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Aristotle's View of Tragedy
In his Poetics, Aristotle claims that comedy shows man to be worse than what he is in real life. In tragedy, however, man is represented as better than he is in actual life. He defines tragedy as "an imitation of an action that is serious, complete, and of a certain magnitude; in a language embellished with each kind of artistic ornament . . . in the form of action, not narrative; with incidents arousing pity and fear, and has as its goal a catharsis of emotions." Thus, he identifies six major features of tragic drama: Plot, Character, Diction, Thought, Spectacle, and Melody.
For Aristotle the most important part of tragedy is the Plot or Action, which is the structure of the incidents. Plot is the very life- blood of tragic drama. Without action, there can be no tragedy, though it is sometimes possible to have a tragedy without character. Any tragic drama must be long enough to depict a reversal, or a change from good fortune to bad in the central figure. It must be so constituted that all its parts combine to form a unified and organic whole.
The tragic dramatist must choose suitably heroic characters and place them in a well-constructed plot which aims at the imitation of such actions as will excite pity and fear in the audience. These twin emotions are the distinctive effects that tragedy aims to invoke. The downfall of a noble, well-renowned, prosperous, and basically good person naturally evokes pity "for his/her misfortune;" it also evokes terror or fear that such misfortunes can easily overtake any human. This leads to an effect of catharsis or purging of the very emotions of pity and terror evoked by tragedy. Because of this catharsis, tragedy has a psychological, as well as a social, dimension since it provides an outlet for undesirable emotions.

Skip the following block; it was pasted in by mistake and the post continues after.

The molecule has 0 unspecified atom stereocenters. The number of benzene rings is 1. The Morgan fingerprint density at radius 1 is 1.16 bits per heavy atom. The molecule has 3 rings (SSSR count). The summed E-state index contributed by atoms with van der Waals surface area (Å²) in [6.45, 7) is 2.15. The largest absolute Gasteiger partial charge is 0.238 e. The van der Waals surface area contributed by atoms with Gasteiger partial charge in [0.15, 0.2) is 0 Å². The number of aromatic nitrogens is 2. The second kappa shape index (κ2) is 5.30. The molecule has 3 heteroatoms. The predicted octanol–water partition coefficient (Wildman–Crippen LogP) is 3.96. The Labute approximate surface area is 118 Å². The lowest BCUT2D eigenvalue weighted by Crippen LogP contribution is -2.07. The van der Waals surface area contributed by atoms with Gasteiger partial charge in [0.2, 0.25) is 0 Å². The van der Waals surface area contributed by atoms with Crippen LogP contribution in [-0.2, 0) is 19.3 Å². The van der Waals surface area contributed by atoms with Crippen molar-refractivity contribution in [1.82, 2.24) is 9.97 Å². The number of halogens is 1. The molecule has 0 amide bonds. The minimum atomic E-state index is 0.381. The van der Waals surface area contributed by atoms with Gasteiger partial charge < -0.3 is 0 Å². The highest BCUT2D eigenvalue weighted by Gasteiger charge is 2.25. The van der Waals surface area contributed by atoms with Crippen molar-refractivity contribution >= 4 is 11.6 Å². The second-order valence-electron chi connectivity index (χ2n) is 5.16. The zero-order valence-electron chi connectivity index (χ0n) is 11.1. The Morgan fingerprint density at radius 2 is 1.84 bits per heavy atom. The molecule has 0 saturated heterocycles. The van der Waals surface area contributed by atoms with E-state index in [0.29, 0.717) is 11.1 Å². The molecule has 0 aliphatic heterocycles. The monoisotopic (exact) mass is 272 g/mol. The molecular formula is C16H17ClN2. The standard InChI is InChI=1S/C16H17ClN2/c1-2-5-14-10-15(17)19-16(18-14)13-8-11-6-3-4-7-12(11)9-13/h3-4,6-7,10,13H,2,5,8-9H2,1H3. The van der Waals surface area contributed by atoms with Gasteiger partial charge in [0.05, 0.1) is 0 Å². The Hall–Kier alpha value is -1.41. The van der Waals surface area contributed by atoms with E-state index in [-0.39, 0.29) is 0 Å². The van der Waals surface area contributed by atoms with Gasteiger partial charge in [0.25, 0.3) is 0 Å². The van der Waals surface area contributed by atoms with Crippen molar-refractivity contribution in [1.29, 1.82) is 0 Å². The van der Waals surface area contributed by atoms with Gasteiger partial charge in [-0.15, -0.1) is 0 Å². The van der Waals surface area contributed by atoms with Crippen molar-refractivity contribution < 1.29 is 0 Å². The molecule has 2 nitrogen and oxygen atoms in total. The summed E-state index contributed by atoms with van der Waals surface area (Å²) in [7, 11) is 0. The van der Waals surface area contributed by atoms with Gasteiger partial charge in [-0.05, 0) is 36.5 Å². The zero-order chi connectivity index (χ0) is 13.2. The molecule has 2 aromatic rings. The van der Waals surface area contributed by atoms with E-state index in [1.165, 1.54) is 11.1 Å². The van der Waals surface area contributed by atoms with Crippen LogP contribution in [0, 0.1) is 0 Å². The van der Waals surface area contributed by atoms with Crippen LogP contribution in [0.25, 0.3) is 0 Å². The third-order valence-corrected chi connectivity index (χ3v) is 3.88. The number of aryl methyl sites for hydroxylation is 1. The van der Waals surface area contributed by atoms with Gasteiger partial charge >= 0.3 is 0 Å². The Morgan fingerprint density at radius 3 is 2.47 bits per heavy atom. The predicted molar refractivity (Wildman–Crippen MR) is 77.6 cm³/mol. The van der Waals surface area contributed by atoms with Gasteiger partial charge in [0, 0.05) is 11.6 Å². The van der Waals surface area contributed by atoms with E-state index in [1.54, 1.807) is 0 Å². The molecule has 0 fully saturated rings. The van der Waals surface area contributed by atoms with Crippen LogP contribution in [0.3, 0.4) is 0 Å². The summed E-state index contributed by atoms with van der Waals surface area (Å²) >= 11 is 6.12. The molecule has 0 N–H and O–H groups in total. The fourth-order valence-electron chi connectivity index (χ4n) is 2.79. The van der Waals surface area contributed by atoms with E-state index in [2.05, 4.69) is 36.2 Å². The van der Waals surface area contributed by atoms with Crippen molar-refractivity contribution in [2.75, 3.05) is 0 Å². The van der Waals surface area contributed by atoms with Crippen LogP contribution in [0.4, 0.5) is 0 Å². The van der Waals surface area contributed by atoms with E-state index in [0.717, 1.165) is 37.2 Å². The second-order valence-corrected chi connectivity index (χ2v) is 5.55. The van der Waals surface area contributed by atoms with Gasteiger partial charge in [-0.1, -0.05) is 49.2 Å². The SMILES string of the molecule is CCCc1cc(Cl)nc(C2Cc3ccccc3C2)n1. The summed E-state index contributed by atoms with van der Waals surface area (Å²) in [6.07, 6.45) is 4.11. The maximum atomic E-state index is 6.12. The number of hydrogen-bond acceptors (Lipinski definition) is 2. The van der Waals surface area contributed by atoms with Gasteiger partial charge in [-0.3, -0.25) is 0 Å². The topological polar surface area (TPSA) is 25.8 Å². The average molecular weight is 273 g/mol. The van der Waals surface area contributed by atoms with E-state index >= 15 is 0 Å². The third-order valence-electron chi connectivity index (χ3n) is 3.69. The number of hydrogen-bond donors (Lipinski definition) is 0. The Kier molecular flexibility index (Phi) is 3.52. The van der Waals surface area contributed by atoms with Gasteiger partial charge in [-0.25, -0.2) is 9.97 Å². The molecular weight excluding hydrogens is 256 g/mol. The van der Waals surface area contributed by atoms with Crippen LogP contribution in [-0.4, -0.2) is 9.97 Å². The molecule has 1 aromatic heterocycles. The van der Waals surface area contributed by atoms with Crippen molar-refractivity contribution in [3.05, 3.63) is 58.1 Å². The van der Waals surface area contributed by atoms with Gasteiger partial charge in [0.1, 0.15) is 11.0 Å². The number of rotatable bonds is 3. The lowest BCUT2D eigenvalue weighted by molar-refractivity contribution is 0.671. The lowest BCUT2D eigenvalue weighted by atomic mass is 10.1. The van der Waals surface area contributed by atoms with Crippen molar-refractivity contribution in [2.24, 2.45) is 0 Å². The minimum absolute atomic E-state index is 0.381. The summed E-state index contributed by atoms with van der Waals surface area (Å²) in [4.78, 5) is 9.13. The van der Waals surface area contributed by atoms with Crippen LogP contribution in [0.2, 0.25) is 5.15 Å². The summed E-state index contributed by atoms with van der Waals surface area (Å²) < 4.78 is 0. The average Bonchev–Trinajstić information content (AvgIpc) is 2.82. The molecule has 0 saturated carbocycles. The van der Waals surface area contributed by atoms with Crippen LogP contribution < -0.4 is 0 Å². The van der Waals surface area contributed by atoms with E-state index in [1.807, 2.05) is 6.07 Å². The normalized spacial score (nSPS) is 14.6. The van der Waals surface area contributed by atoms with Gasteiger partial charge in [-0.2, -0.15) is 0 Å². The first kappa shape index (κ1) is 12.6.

Aristotle also draws a distinction between simple and complex plots. He states that more profound tragedy ensues when the playwright skillfully manipulates the actions in a complex plot. Complex action achieves its greatest impact through surprises and astounding revelations. The two devices that give tremendous power to the plot are what the Greeks called "peripeteia" and "anagnorisis". Peripeteia is often wrongly translated as a "reversal of fortune". More correctly, it refers to a reversal of the situation, where the action turns towards a direction just the opposite of its original course. Anagnorisis refers to recognition of a person/situation. It is a change from a state of ignorance to one of knowledge, which produces hate among the characters and the final downfall of the central character. Such changes shown through "Peripeteia/Anagnorisis" must be within the limits of probability and produce the effect of dramatic irony.
Finally, the element of noble Thought gives to tragedy its proper intellectual point of reference. Diction is the playwright's choice of appropriate phraseology for effective communication or maximum effect. Melody and Spectacle are useful embellishments in a tragic play and can be quite entertaining for the audience, though sometimes these, especially the element of spectacle, constitute a distraction from the essence of drama. Aristotle's theories must not be interpreted as rigid rules since they were merely observations about contemporary Greek drama. Taken too literally, strict adherence to the Unities has often resulted in a stilted, artificial, and rigid drama that Aristotle would hardly have advocated.